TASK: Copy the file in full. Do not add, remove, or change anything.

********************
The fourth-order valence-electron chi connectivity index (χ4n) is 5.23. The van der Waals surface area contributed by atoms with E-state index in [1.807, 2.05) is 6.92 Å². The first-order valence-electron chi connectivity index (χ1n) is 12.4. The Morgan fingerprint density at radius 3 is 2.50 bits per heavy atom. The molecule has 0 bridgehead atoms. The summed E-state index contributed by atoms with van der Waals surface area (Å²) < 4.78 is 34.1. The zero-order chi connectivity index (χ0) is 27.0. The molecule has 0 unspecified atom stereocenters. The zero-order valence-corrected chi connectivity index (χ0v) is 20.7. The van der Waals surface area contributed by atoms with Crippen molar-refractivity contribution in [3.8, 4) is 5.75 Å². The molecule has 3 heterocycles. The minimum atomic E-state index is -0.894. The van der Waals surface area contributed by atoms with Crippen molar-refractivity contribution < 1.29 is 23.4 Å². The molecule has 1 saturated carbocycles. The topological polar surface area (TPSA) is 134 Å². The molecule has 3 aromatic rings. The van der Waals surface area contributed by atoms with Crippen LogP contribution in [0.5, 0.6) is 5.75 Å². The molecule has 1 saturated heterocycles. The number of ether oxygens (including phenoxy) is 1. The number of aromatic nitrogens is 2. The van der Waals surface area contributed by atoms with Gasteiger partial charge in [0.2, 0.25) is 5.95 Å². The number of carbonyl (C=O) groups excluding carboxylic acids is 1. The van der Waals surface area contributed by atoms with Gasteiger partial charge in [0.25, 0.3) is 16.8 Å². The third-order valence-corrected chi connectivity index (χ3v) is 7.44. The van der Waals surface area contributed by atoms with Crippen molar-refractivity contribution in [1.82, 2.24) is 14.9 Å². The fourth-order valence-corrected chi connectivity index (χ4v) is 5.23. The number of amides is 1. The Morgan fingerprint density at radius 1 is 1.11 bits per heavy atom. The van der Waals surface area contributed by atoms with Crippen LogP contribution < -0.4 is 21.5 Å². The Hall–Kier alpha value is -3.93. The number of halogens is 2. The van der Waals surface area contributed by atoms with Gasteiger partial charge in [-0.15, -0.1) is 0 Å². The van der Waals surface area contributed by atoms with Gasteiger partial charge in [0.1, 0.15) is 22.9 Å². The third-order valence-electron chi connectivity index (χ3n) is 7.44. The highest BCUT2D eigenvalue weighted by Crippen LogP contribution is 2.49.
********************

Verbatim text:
The fourth-order valence-electron chi connectivity index (χ4n) is 5.23. The van der Waals surface area contributed by atoms with E-state index in [1.807, 2.05) is 6.92 Å². The first-order valence-electron chi connectivity index (χ1n) is 12.4. The Morgan fingerprint density at radius 3 is 2.50 bits per heavy atom. The molecule has 0 bridgehead atoms. The summed E-state index contributed by atoms with van der Waals surface area (Å²) < 4.78 is 34.1. The zero-order chi connectivity index (χ0) is 27.0. The molecule has 0 unspecified atom stereocenters. The zero-order valence-corrected chi connectivity index (χ0v) is 20.7. The van der Waals surface area contributed by atoms with Crippen molar-refractivity contribution in [3.8, 4) is 5.75 Å². The molecule has 3 heterocycles. The minimum atomic E-state index is -0.894. The van der Waals surface area contributed by atoms with Crippen molar-refractivity contribution < 1.29 is 23.4 Å². The molecule has 1 saturated carbocycles. The topological polar surface area (TPSA) is 134 Å². The molecule has 3 aromatic rings. The van der Waals surface area contributed by atoms with Crippen LogP contribution in [0.5, 0.6) is 5.75 Å². The molecule has 1 saturated heterocycles. The number of ether oxygens (including phenoxy) is 1. The number of aromatic nitrogens is 2. The van der Waals surface area contributed by atoms with Gasteiger partial charge in [0.2, 0.25) is 5.95 Å². The number of carbonyl (C=O) groups excluding carboxylic acids is 1. The van der Waals surface area contributed by atoms with Gasteiger partial charge in [0.25, 0.3) is 16.8 Å². The third-order valence-corrected chi connectivity index (χ3v) is 7.44. The van der Waals surface area contributed by atoms with Crippen molar-refractivity contribution in [1.82, 2.24) is 14.9 Å². The fourth-order valence-corrected chi connectivity index (χ4v) is 5.23. The number of amides is 1. The Morgan fingerprint density at radius 1 is 1.11 bits per heavy atom. The van der Waals surface area contributed by atoms with Crippen LogP contribution < -0.4 is 21.5 Å². The Hall–Kier alpha value is -3.93. The number of halogens is 2. The van der Waals surface area contributed by atoms with Gasteiger partial charge in [-0.15, -0.1) is 0 Å². The van der Waals surface area contributed by atoms with Gasteiger partial charge in [0.1, 0.15) is 22.9 Å². The third-order valence-electron chi connectivity index (χ3n) is 7.44. The highest BCUT2D eigenvalue weighted by Crippen LogP contribution is 2.49.